Covid vaccine pass should be prepared for the arts as well as pubs and restaurants
At this point in the pandemic, we know a few things about the Irish approach to the challenge: it’s on the more conservative end of the spectrum; it tends to be one size fits all, and it doesn’t allow for a lot of nuance or agility.
This could all become a growing problem as we head into fall. Green Party leader Eamon Ryan had to make an inelegant gap after telling RTÉ that vaccine passes were a bad idea for the sake of social cohesion. He was back on the air 48 hours later, explaining why the same passes were likely to happen, following amended recommendations from the National Public Health Emergency Team (Nphet). There was no shame in it; changing your policy in the light of a changed reality is good governance. The real problem was that no preparatory work had been done before the decision to introduce these passes.
Ryan’s party colleague and Minister of the Arts, Catherine Martin, should learn this lesson when it comes to applying the new pass to cultural events. Currently, theaters and cinemas are only allowed to accommodate 50 people (including performers) in an auditorium. Those numbers were due to be revised on July 5 but, as with indoor meals and drinks, all bets are open until July 19 at the earliest.
Now it looks like the government may be able to add its vaccination card system to the already agreed EU digital travel card. Meanwhile, pilot events – both indoor and outdoor – continue and the results of these, we are told, will inform further decisions on lifting restrictions later in the summer and into the future. -of the.
Promoters and production companies find ingenious ways to present shows to the public. This week alone, an online premiere in Dublin (The Secrets of Primrose Square by Claudia Carroll) and an outdoor premiere in Limerick (the aptly titled In the Fields, in a Field in Kilmallock). The Druid, the Abbey and the Gate all have productions in the works.
In two weeks, the Galway Film Fleadh will offer a mixed program of online streaming and outdoor screenings at Father Burke Park. The Kilkenny Arts Festival in early August had to cut some of its plans due to the disruption of the reopening, but still pursues a varied program, while the Galway International Arts Festival, which announces its program next week, looks to have taken a wise decision by moving from its usual slot from July to the end of August. If the restrictions haven’t been relaxed by then, then things will be really gloomy.
Martin can make a significant contribution to the success of these and many other businesses by being prepared to apply the benefits of any vaccine passes to sites as quickly as possible once the system is up and running.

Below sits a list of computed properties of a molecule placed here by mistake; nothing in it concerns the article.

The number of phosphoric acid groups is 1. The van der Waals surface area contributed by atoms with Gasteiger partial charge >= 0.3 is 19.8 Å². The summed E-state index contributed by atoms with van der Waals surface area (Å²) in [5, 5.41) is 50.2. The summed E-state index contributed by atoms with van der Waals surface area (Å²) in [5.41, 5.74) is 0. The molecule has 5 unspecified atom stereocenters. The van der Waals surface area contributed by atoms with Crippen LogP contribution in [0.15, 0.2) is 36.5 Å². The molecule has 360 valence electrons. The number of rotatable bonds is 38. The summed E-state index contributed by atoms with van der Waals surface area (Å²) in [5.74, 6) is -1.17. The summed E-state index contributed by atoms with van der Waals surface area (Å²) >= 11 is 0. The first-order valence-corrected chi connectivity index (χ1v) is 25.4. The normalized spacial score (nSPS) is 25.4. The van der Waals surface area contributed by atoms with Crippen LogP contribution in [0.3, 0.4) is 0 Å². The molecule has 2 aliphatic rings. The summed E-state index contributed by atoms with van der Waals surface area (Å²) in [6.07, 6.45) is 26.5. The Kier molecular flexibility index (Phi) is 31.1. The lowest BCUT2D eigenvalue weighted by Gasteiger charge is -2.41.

It may sound like an obvious bleeding statement, but recent evidence of the state’s inflexibility on issues such as second doses of vaccine for those 60 and over, or its lack of preparation for passes. (although several other European countries have put them in place for months), suggests that agility is not a strength of this administration.
What effect can a pass have? Unfortunately, this will not have the impact of Denmark, which has allowed the opening of bars, restaurants, cinemas and other places with near-normal capacities. This is because Denmark has relied on mass antigen testing, with half a million tests performed each day on people who are then allowed to enter the premises for a period of time afterwards.
Nphet’s well-documented resistance to such testing was a major factor in the slow unwinding of restrictions in Ireland. Sadly, and inexplicably (does the data show the Irish to be less trustworthy?) This is likely to continue.
But in Denmark, they also plan to end their “corona pass” by October 1, on the grounds that by then the vast majority of the country’s population will have been vaccinated. This will also be the case here, according to current government projections. If (and it’s still a big if) the Danes and other European countries stick to this timeline, it’s hard to see how Ireland could do anything else, unless the government reopens faster. British does go terribly wrong and affects us.
It is likely that the next two months will be a transition period before a much wider reopening. This transition period will likely include a pass for the Covid vaccine, with the same challenges – age inequality and implications for unvaccinated staff – for cinema and theaters as it does for restaurants and bars. But the Department of the Arts must be at the table, ensuring that any new regulatory regime applies not only to hospitality but also to culture.